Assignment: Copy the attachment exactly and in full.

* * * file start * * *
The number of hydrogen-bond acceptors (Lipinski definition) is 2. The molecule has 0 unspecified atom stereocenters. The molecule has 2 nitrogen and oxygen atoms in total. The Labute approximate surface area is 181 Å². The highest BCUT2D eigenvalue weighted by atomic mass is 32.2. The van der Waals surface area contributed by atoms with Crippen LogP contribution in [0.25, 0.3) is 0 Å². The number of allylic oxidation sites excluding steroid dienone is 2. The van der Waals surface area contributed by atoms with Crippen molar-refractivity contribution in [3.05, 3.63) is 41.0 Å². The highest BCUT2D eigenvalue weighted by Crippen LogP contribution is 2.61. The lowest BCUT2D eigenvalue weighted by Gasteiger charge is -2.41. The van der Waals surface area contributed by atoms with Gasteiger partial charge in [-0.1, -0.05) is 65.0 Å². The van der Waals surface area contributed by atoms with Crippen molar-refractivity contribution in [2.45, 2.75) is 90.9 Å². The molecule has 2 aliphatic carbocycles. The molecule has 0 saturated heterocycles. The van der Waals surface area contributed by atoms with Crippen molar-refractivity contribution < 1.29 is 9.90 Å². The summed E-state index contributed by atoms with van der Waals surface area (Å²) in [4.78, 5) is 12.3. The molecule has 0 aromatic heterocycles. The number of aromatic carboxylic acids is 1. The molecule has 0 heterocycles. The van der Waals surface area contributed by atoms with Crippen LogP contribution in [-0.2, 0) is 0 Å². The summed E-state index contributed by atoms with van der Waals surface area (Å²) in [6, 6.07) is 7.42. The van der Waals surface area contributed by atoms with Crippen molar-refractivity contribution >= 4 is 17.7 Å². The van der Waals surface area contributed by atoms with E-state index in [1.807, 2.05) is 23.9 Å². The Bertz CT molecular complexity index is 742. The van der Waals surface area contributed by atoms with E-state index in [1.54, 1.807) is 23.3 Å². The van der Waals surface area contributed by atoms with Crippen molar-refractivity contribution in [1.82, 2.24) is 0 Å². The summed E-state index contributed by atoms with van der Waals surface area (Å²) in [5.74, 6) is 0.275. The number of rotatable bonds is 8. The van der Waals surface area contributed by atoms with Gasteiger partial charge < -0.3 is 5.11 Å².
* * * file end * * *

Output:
The number of hydrogen-bond acceptors (Lipinski definition) is 2. The molecule has 0 unspecified atom stereocenters. The molecule has 2 nitrogen and oxygen atoms in total. The Labute approximate surface area is 181 Å². The highest BCUT2D eigenvalue weighted by atomic mass is 32.2. The van der Waals surface area contributed by atoms with Crippen LogP contribution in [0.25, 0.3) is 0 Å². The number of allylic oxidation sites excluding steroid dienone is 2. The van der Waals surface area contributed by atoms with Crippen molar-refractivity contribution in [3.05, 3.63) is 41.0 Å². The highest BCUT2D eigenvalue weighted by Crippen LogP contribution is 2.61. The lowest BCUT2D eigenvalue weighted by Gasteiger charge is -2.41. The van der Waals surface area contributed by atoms with Gasteiger partial charge in [-0.1, -0.05) is 65.0 Å². The van der Waals surface area contributed by atoms with Crippen molar-refractivity contribution in [2.45, 2.75) is 90.9 Å². The molecule has 2 aliphatic carbocycles. The molecule has 0 saturated heterocycles. The van der Waals surface area contributed by atoms with Crippen molar-refractivity contribution < 1.29 is 9.90 Å². The summed E-state index contributed by atoms with van der Waals surface area (Å²) in [4.78, 5) is 12.3. The molecule has 0 aromatic heterocycles. The number of aromatic carboxylic acids is 1. The molecule has 0 heterocycles. The van der Waals surface area contributed by atoms with Crippen LogP contribution in [-0.2, 0) is 0 Å². The summed E-state index contributed by atoms with van der Waals surface area (Å²) in [6, 6.07) is 7.42. The van der Waals surface area contributed by atoms with Crippen molar-refractivity contribution >= 4 is 17.7 Å². The van der Waals surface area contributed by atoms with E-state index in [1.807, 2.05) is 23.9 Å². The Bertz CT molecular complexity index is 742. The van der Waals surface area contributed by atoms with E-state index in [1.54, 1.807) is 23.3 Å². The van der Waals surface area contributed by atoms with Crippen molar-refractivity contribution in [1.82, 2.24) is 0 Å². The summed E-state index contributed by atoms with van der Waals surface area (Å²) in [5.74, 6) is 0.275. The number of rotatable bonds is 8. The van der Waals surface area contributed by atoms with Gasteiger partial charge < -0.3 is 5.11 Å².